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PNS Daily Newscast - August 14, 2020 


Trump rebuffs Biden's call for a national mask mandate; nurses warn of risks of in-person school.


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Oregon’s Summer Stress Antidote – ‘Go Play Outside’

June 4, 2008

Portland, OR – Some people remember Oregon summers when kids spent all day playing outside – but in many areas, those days are gone. A new report from the National Wildlife Federation (NWF) confirms what anyone with kids or grandkids already suspected: Today's youngsters spend only half as much time outdoors as children did in past generations.

The NWF believes a side effect of what some call "nature deficit disorder" is that kids grow up without much awareness or appreciation of their natural surroundings. In response, the organization is launching the "Green Hour" campaign to show families that it's easy and worthwhile to commit to spending one hour a day outdoors. The benefits include getting exercise and fresh air, as well as learning about the environment.

Ann Biklé, education manager for the NWF Western Region, says the busier people are, the more they need a "Green Hour."

"It's some decompression time. When you get away from the scheduling and the rigidity of the day and just let your mind and your body relax for awhile, you find that when you go back to the structured, scheduled stuff, you're actually feeling refreshed."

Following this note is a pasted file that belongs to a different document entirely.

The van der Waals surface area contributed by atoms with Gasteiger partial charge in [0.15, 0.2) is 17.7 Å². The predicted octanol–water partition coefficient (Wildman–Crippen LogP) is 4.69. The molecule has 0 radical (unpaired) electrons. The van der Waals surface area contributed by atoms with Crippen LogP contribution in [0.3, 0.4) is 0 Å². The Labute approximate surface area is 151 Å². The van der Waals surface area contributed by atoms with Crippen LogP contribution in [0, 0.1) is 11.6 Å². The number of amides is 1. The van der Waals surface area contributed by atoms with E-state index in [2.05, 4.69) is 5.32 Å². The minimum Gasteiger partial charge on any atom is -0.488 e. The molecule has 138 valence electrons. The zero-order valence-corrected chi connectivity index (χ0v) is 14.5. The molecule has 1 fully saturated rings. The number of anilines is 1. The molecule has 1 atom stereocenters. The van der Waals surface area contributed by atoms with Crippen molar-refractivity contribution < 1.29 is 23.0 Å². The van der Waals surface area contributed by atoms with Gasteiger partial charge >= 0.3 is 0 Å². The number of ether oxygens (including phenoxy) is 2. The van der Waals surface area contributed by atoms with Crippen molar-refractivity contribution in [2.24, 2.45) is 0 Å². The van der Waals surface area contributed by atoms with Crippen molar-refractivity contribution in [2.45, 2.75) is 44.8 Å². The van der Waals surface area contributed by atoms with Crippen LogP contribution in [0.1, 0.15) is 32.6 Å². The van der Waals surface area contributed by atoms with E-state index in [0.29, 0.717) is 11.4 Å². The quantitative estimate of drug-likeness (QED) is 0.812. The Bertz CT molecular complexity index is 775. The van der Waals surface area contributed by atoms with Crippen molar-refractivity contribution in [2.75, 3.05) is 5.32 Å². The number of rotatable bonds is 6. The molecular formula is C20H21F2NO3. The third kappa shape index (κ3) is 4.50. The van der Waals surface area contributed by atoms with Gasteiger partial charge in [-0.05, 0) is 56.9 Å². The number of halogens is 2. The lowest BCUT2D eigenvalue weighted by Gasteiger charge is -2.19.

Kevin Coyle, vice president of education for NWF, explains safety is another reason the campaign suggests that parents and caregivers be part of kids' "Green Hour" activities. He acknowledges that times have changed, and parents are smart to be concerned about children's safety in public parks and other outdoor areas. But, he observes, the risks are just as great indoors.

"The child who's online has a one-in-five chance of communicating directly with a sexual predator. It's actually, in our opinion, more dangerous for a kid online than it is outdoors."

To Biklé, it's ironic to have to give spending time outdoors a name and set a one-hour goal. But if that's what it takes to get people off their couches and out of their offices, she says, the effort will be worth it. Families who spend most of their time indoors could discover that "easing out" - one hour at a time - pays off with unexpected summer pleasures.

"Green Hour" activities needn't be complicated or expensive, she adds. They can be as simple as taking a walk or a swim, gardening or volunteering for tree planting or neighborhood litter cleanup. More "Green Hour" ideas are available online at www.GreenHour.org.

Chris Thomas, Public News Service - OR